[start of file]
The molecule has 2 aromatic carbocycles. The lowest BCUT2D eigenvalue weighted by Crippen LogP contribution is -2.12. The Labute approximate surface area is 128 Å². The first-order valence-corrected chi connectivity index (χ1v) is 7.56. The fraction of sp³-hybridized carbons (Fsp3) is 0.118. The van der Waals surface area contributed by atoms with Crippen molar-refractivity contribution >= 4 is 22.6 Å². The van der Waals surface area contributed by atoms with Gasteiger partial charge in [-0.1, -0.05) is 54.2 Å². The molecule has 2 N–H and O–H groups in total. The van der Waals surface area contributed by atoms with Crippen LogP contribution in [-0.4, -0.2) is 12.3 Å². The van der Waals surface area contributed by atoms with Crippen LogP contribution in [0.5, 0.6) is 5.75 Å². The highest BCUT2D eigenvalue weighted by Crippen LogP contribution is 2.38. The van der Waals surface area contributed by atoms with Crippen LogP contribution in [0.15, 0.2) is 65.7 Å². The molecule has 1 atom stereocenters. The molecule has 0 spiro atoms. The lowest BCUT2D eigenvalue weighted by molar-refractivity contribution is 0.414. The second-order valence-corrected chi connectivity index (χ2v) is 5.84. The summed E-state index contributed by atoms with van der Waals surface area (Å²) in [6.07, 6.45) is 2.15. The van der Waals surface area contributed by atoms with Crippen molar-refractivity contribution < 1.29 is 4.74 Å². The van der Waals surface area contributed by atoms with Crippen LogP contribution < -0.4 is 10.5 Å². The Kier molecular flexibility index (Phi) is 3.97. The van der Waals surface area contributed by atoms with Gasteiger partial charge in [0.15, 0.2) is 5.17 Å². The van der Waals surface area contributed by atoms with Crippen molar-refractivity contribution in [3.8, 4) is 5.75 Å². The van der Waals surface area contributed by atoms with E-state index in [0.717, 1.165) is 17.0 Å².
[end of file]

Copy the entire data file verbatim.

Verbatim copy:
The molecule has 2 aromatic carbocycles. The lowest BCUT2D eigenvalue weighted by Crippen LogP contribution is -2.12. The Labute approximate surface area is 128 Å². The first-order valence-corrected chi connectivity index (χ1v) is 7.56. The fraction of sp³-hybridized carbons (Fsp3) is 0.118. The van der Waals surface area contributed by atoms with Crippen molar-refractivity contribution >= 4 is 22.6 Å². The van der Waals surface area contributed by atoms with Gasteiger partial charge in [-0.1, -0.05) is 54.2 Å². The molecule has 2 N–H and O–H groups in total. The van der Waals surface area contributed by atoms with Crippen LogP contribution in [-0.4, -0.2) is 12.3 Å². The van der Waals surface area contributed by atoms with Crippen LogP contribution in [0.5, 0.6) is 5.75 Å². The highest BCUT2D eigenvalue weighted by Crippen LogP contribution is 2.38. The van der Waals surface area contributed by atoms with Crippen LogP contribution in [0.15, 0.2) is 65.7 Å². The molecule has 1 atom stereocenters. The molecule has 0 spiro atoms. The lowest BCUT2D eigenvalue weighted by molar-refractivity contribution is 0.414. The second-order valence-corrected chi connectivity index (χ2v) is 5.84. The summed E-state index contributed by atoms with van der Waals surface area (Å²) in [6.07, 6.45) is 2.15. The van der Waals surface area contributed by atoms with Crippen molar-refractivity contribution < 1.29 is 4.74 Å². The van der Waals surface area contributed by atoms with Crippen LogP contribution < -0.4 is 10.5 Å². The Kier molecular flexibility index (Phi) is 3.97. The van der Waals surface area contributed by atoms with Gasteiger partial charge in [0.15, 0.2) is 5.17 Å². The van der Waals surface area contributed by atoms with Crippen molar-refractivity contribution in [3.8, 4) is 5.75 Å². The van der Waals surface area contributed by atoms with E-state index in [0.717, 1.165) is 17.0 Å².